Canada may be celebrating 150 years as a country, but its foreign policy is much younger
This article is part of a series of stories connected to Canada’s 150th anniversary. Watch for pieces tied to the theme “the Canada you didn’t know” throughout the rest of 2017.
When you factor in the European arrivals to Canada some 500 years ago and Indigenous people’s history in the many centuries before then, Canada is much older than 150 years.
In one area in particular to becoming a sovereign nation, we’re a tender 86 years old—our foreign policy.
In 1867, the British North America Act established Canada as its own dominion, but one little thing was missing: a clear directive about how the fledgling country would interact with the rest of the world. It was presumed that Britain would continue to oversee Canada’s foreign policy and keep Canada under the wing of the British Empire.
“The assumption was the British government in London would handle Canada’s foreign policy,” explains Dr. Jean-Christophe Boucher, assistant professor in political science at MacEwan University. “From 1867 to roughly 1931, Britain was legally responsible for conducting Canada's foreign policy. During that time, Britain would sign and negotiate treaties on behalf of Canada—and it would be Britain that would declare war on behalf of Canada. So during the First World War, for example, Canada didn't declare war on Germany. Britain did on Canada’s behalf, and Canada learned that afterwards. We were at war before we actually knew it.”
Foreign policy—who needs it?
In 19th century Canada, the assumption—in English Canada at least—was that being part of a big empire was positive. But in the 1890s, French-Canadian nationalism rose, and French-Canadians wanted the country to have its own voice and began pressuring the government for more control over foreign policy decisions.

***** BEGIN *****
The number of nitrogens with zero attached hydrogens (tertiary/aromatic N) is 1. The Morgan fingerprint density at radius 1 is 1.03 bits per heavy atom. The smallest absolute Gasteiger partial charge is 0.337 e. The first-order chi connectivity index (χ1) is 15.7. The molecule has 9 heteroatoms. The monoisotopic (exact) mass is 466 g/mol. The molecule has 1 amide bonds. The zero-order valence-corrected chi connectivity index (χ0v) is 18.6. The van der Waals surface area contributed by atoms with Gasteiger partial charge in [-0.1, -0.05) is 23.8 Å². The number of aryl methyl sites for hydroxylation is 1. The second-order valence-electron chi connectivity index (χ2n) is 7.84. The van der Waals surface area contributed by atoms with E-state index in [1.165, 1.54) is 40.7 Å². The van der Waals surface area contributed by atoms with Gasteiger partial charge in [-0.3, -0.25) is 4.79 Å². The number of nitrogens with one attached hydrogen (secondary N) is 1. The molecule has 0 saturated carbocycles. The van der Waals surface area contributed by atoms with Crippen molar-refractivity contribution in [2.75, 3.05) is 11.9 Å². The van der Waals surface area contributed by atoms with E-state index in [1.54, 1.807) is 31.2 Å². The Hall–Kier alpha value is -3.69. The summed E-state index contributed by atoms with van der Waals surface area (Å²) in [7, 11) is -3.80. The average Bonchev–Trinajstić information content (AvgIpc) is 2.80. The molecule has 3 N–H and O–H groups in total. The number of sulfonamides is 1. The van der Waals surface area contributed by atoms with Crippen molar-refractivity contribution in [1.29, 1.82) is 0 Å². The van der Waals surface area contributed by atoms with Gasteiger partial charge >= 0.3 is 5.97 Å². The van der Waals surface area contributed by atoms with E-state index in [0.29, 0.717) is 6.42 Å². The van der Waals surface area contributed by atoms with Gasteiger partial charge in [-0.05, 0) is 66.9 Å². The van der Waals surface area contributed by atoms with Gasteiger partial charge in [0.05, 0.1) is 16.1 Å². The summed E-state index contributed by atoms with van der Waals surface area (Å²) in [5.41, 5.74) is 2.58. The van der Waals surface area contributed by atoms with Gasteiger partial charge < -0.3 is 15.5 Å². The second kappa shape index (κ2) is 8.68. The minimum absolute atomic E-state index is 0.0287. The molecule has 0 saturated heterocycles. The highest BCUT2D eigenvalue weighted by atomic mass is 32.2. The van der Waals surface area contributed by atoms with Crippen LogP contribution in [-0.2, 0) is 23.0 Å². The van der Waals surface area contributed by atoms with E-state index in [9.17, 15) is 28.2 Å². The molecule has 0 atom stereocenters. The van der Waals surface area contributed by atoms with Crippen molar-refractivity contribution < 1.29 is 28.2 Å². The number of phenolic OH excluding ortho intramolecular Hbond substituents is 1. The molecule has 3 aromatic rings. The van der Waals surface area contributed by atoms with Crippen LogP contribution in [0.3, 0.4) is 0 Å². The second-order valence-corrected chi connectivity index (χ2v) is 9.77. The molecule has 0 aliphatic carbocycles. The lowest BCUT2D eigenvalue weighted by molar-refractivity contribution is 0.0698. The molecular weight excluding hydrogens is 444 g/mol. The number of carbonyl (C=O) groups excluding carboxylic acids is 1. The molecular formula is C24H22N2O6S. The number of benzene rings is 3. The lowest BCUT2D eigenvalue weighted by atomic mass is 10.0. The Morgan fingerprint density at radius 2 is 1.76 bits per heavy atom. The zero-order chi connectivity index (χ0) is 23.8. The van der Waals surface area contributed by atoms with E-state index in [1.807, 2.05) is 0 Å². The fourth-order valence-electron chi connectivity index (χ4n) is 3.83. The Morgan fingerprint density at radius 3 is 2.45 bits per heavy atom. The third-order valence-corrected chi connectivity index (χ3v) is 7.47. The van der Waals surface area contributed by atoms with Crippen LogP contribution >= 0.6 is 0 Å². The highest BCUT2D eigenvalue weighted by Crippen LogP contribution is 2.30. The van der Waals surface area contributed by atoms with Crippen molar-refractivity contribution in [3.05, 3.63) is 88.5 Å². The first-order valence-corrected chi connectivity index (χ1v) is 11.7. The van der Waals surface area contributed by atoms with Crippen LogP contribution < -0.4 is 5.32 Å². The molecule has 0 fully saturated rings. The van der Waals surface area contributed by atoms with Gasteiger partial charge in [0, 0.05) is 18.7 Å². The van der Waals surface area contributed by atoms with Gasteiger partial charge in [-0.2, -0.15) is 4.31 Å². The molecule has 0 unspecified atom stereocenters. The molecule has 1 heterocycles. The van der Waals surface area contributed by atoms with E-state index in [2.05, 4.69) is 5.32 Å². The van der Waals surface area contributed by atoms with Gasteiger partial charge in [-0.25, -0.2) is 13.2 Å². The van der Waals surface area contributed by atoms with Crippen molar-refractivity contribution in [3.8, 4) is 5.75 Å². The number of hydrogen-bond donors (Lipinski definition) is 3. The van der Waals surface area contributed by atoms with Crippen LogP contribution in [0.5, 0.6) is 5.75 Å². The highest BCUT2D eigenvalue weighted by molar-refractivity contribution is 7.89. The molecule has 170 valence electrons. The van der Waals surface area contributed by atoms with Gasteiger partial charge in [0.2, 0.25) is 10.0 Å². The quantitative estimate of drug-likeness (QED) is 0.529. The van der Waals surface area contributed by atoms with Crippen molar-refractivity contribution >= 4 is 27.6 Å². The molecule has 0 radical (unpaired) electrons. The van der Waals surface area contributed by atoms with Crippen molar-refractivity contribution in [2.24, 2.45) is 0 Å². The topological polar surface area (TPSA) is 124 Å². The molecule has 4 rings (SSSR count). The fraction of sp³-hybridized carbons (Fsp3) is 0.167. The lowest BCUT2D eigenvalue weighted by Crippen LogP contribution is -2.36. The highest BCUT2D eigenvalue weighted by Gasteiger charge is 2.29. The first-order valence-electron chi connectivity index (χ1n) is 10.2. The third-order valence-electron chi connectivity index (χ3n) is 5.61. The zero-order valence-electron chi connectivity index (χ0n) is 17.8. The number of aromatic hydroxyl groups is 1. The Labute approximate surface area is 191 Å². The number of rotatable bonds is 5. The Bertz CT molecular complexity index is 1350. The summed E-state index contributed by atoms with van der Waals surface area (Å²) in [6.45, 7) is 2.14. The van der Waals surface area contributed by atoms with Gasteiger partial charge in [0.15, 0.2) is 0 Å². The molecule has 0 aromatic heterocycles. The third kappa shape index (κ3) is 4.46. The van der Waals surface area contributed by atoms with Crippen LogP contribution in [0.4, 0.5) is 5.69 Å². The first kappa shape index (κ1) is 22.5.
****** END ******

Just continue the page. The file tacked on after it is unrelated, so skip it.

It wasn’t until World War I that Canada’s government began to make the argument that “if we’re good enough to die for Britain, we’re good enough to get involved in policy matters—especially foreign policy,” explains Jean-Christophe.
Not surprisingly, the British government didn’t think that was a good idea. While the war began the dissolution of the British empire, Britain felt pressure from the global community—despite being only one voice at the table. By maintaining control over its colonies’ foreign affairs, Britain could ensure a louder voice (and more votes) in international decisions.
“However, with that road to sovereignty during the First World War, the genie was out of the bottle and it was difficult to put it back in,” says Jean-Christophe.
Throughout the 1920s, Canada pushed for more sovereignty, but it wasn’t until the end of 1931 that the British parliament signed the Statute of Westminster, which granted Canada and the other colonies full autonomy of their foreign policies.
“Well, technically that’s not true either,” adds Jean-Christophe. “We became fully autonomous in all areas, including foreign policy at that time—however, only the British could amend the Constitution. It was only after the patriation of the Constitution in 1982 under the Trudeau government, that Britain didn’t have any capacity to amend the Constitution. But technically we gained our full sovereignty in 1931.”
Jean-Christophe says Canada’s transition to a fully autonomous nation is not unlike a teenager slowly but surely gaining independence from their parents. “As soon as a nation starts to realize that its identity is different from the mother country, there is naturally a desire to master its own domain. You want to make your own laws and decide what kind of society you want to be. So, for Canada, it was just a natural progression toward sovereignty and statehood.”
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